Researcher Spotlight – Mike Madden

2018-19 Global Change Fellow

Ph.D. Student, Department of Marine, Earth, and Atmospheric Sciences
Advisor: Dr. Walter Robinson

Every year the Southeast Climate Adaptation Science Center funds a multi-disciplinary cohort of Global Change Fellows representing colleges across NC State University. Here are some highlights about 2018-19 Fellow, Mike Madden, and the applied research he’s conducting.

Please briefly describe your research.
I study the mechanisms behind summertime heavy rainfall, and whether the warming patterns associated with climate change alter the intensity or duration of these storms.

What results are you finding?
My first case study was the storm that wreaked havoc upon Raleigh in July 2016. A line of storms crossed the Triangle on an early summer’s evening. Several people were rescued, roads closed, and property damage estimates were in the hundreds of thousand dollars range. The storm also flooded the parking garage of a busy shopping mall.
To create a means of comparison, I needed a control experiment. I took a numerical snapshot of the atmosphere about eight hours prior to the time of heaviest rainfall, and attempted to simulate the storm as it happened from that point in time. Then, I examined the model for accuracy. There were a few imperfections, but the model got the general idea of what happened that evening.
Then, I conducted the same experiment again, but with temperatures that we’d expect from future climate change. This meant changing the atmospheric temperatures, soil temperatures, and sea-surface temperatures. After those changes, I ran the experiment again, and saw some interesting things… The storm traveled a little faster, and it dumped more rain.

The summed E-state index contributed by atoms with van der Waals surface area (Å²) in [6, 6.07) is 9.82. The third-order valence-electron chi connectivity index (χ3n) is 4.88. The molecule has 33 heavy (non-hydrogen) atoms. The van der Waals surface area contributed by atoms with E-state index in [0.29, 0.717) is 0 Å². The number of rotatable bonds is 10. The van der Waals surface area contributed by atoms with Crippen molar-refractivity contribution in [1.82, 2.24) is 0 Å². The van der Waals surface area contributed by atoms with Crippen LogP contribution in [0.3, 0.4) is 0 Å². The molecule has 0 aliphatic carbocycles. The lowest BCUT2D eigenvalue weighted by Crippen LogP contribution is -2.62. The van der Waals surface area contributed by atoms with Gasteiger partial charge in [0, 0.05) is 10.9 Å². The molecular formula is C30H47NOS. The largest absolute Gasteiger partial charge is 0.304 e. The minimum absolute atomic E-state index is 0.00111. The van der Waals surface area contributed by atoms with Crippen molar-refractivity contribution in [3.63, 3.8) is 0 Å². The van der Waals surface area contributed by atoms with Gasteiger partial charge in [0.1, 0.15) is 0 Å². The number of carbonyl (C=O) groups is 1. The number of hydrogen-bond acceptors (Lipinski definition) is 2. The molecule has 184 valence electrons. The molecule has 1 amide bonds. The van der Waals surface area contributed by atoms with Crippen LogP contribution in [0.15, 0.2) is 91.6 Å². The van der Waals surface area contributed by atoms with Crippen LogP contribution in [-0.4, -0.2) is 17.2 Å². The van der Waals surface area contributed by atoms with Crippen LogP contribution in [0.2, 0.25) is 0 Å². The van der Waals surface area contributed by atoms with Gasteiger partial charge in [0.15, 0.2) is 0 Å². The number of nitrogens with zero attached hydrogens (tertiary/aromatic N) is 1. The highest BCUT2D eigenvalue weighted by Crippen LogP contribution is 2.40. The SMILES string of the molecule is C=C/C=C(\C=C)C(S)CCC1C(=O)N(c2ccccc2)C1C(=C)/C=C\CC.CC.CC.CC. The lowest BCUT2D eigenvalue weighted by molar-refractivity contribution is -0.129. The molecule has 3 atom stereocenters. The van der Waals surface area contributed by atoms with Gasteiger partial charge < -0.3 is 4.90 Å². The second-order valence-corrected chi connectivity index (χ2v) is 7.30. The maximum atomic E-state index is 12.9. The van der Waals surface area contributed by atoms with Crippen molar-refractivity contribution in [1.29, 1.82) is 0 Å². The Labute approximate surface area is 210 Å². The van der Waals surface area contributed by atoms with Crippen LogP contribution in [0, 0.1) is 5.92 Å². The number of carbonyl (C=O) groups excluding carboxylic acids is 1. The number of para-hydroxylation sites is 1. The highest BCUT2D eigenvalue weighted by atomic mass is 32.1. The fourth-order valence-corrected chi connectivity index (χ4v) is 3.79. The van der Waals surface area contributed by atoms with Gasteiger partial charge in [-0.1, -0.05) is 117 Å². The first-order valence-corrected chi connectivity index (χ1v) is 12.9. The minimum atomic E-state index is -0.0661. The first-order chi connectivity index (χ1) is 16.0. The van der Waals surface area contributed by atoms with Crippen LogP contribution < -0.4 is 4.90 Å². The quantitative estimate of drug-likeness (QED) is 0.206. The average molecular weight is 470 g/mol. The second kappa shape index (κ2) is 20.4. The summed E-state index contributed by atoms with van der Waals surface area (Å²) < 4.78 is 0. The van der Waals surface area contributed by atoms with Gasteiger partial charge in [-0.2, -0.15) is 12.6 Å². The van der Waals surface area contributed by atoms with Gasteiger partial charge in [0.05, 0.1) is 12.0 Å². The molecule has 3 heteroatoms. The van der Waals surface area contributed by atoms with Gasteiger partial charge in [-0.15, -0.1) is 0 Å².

What are some potential real-world applications of your research?
Let’s say you’re into city planning and infrastructure, and let’s also say that you understand the science and projections of climate change. Fantastic, but the next question then regards how the weather changes in response. If you’re trying to design the next bridge or dam, you’ll want to know how bad the weather could theoretically get under a future climate. Will the one-in-a-thousand flood of today become the one-in-a-hundred flood of tomorrow?… Those are the kinds of questions we need to be asking.

What is your favorite part of the research that you get to do?
I’ve always liked computers. As a kid I would spend hours on a computer each day, just playing with the hardware and operating system. I would read Dummies books about Windows and PCs, and I nerded out so far as to ask for Bill Gates’s autobiography for Christmas. I think I was 7 or 8. Later I developed an appreciation for weather, and nature in general, so I wanted to look for a pathway that combined the two interests. Naturally computational weather modeling fit the bill. Modeling is fun for me – you get to play with the code, you have to continually adapt to changing systems and hardware, and you can create neat and colorful graphics. There’s an aesthetic nature to it – maybe I can make an art piece of it some day.

What advice would you give to a student that is interested in getting involved in your field?
Play with the models. Don’t worry about “getting a product” or “having some deliverable.” Don’t go in with a goal. Just explore the model, and see how it works. Marvel at the fact that it took hundreds of years to understand the physics that went into the model’s core. Envision the scientists that worked for years on the codes. Change different parameters and equations, and see what happens. Does the model fail? Good. Why did that happen? Did the model produce a lot of rain? Wonderful. How can you get it to produce more rain? It’s your own little world. Often in science, great work doesn’t start with a plan. Sometimes it occurs when someone says “hey, what does that do?”